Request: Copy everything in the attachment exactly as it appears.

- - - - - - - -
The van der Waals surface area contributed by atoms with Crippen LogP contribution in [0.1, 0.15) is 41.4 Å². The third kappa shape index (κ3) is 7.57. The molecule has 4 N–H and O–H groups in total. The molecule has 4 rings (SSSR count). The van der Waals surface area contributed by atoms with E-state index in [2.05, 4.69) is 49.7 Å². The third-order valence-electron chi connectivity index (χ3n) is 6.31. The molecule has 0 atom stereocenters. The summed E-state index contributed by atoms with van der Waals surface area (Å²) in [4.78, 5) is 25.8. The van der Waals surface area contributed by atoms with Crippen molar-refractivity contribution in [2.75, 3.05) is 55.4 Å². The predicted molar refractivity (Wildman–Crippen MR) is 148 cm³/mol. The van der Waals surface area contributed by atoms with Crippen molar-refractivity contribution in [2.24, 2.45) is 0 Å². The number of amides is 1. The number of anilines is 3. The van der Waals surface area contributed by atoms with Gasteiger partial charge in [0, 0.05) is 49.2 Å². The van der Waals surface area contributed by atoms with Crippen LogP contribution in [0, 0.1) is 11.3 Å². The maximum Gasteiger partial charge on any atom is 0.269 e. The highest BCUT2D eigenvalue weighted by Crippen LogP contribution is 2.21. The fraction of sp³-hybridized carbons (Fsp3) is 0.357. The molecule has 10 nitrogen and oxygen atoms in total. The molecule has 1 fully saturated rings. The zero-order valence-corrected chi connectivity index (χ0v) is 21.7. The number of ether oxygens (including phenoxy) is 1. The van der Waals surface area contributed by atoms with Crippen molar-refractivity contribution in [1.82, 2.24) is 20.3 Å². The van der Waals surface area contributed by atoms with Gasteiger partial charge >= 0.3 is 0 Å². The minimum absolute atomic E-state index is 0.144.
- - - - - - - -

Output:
The van der Waals surface area contributed by atoms with Crippen LogP contribution in [0.1, 0.15) is 41.4 Å². The third kappa shape index (κ3) is 7.57. The molecule has 4 N–H and O–H groups in total. The molecule has 4 rings (SSSR count). The van der Waals surface area contributed by atoms with E-state index in [2.05, 4.69) is 49.7 Å². The third-order valence-electron chi connectivity index (χ3n) is 6.31. The molecule has 0 atom stereocenters. The summed E-state index contributed by atoms with van der Waals surface area (Å²) in [4.78, 5) is 25.8. The van der Waals surface area contributed by atoms with Crippen molar-refractivity contribution in [2.75, 3.05) is 55.4 Å². The predicted molar refractivity (Wildman–Crippen MR) is 148 cm³/mol. The van der Waals surface area contributed by atoms with Crippen molar-refractivity contribution in [2.24, 2.45) is 0 Å². The number of amides is 1. The number of anilines is 3. The van der Waals surface area contributed by atoms with Gasteiger partial charge in [0, 0.05) is 49.2 Å². The van der Waals surface area contributed by atoms with Crippen LogP contribution in [0, 0.1) is 11.3 Å². The maximum Gasteiger partial charge on any atom is 0.269 e. The highest BCUT2D eigenvalue weighted by Crippen LogP contribution is 2.21. The fraction of sp³-hybridized carbons (Fsp3) is 0.357. The molecule has 10 nitrogen and oxygen atoms in total. The molecule has 1 fully saturated rings. The zero-order valence-corrected chi connectivity index (χ0v) is 21.7. The number of ether oxygens (including phenoxy) is 1. The van der Waals surface area contributed by atoms with Crippen molar-refractivity contribution in [1.82, 2.24) is 20.3 Å². The van der Waals surface area contributed by atoms with Gasteiger partial charge >= 0.3 is 0 Å². The minimum absolute atomic E-state index is 0.144.